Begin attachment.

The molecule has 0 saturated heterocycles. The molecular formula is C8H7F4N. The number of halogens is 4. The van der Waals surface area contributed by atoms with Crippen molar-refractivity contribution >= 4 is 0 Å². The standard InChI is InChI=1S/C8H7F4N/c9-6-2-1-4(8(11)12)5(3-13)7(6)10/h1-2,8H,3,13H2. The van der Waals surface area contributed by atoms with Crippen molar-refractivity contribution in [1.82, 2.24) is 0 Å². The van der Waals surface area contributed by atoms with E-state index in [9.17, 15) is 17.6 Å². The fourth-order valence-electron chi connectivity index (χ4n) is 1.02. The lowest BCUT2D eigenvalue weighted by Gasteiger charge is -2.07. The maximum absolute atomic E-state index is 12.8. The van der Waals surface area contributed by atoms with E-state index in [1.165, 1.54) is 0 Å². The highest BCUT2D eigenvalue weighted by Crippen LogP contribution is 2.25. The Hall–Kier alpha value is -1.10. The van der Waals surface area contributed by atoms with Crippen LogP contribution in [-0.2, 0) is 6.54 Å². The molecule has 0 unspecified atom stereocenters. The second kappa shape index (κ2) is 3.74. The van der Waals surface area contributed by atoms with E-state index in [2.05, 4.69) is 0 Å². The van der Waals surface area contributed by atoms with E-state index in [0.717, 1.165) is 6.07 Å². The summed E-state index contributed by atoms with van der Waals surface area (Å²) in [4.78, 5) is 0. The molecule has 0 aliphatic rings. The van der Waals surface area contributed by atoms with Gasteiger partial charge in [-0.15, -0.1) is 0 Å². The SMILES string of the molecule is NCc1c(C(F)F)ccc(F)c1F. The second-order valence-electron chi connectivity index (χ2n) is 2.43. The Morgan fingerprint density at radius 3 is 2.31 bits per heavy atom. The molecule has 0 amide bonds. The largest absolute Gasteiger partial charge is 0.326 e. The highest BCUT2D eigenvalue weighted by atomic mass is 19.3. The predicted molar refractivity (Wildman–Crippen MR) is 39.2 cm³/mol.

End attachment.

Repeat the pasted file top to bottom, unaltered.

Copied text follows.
The molecule has 0 saturated heterocycles. The molecular formula is C8H7F4N. The number of halogens is 4. The van der Waals surface area contributed by atoms with Crippen molar-refractivity contribution >= 4 is 0 Å². The standard InChI is InChI=1S/C8H7F4N/c9-6-2-1-4(8(11)12)5(3-13)7(6)10/h1-2,8H,3,13H2. The van der Waals surface area contributed by atoms with Crippen molar-refractivity contribution in [1.82, 2.24) is 0 Å². The van der Waals surface area contributed by atoms with E-state index in [9.17, 15) is 17.6 Å². The fourth-order valence-electron chi connectivity index (χ4n) is 1.02. The lowest BCUT2D eigenvalue weighted by Gasteiger charge is -2.07. The maximum absolute atomic E-state index is 12.8. The van der Waals surface area contributed by atoms with E-state index in [1.165, 1.54) is 0 Å². The highest BCUT2D eigenvalue weighted by Crippen LogP contribution is 2.25. The Hall–Kier alpha value is -1.10. The van der Waals surface area contributed by atoms with Crippen LogP contribution in [-0.2, 0) is 6.54 Å². The molecule has 0 unspecified atom stereocenters. The second kappa shape index (κ2) is 3.74. The van der Waals surface area contributed by atoms with E-state index in [2.05, 4.69) is 0 Å². The van der Waals surface area contributed by atoms with E-state index in [0.717, 1.165) is 6.07 Å². The summed E-state index contributed by atoms with van der Waals surface area (Å²) in [4.78, 5) is 0. The molecule has 0 aliphatic rings. The van der Waals surface area contributed by atoms with Gasteiger partial charge in [-0.15, -0.1) is 0 Å². The SMILES string of the molecule is NCc1c(C(F)F)ccc(F)c1F. The second-order valence-electron chi connectivity index (χ2n) is 2.43. The Morgan fingerprint density at radius 3 is 2.31 bits per heavy atom. The molecule has 0 amide bonds. The largest absolute Gasteiger partial charge is 0.326 e. The highest BCUT2D eigenvalue weighted by atomic mass is 19.3. The predicted molar refractivity (Wildman–Crippen MR) is 39.2 cm³/mol.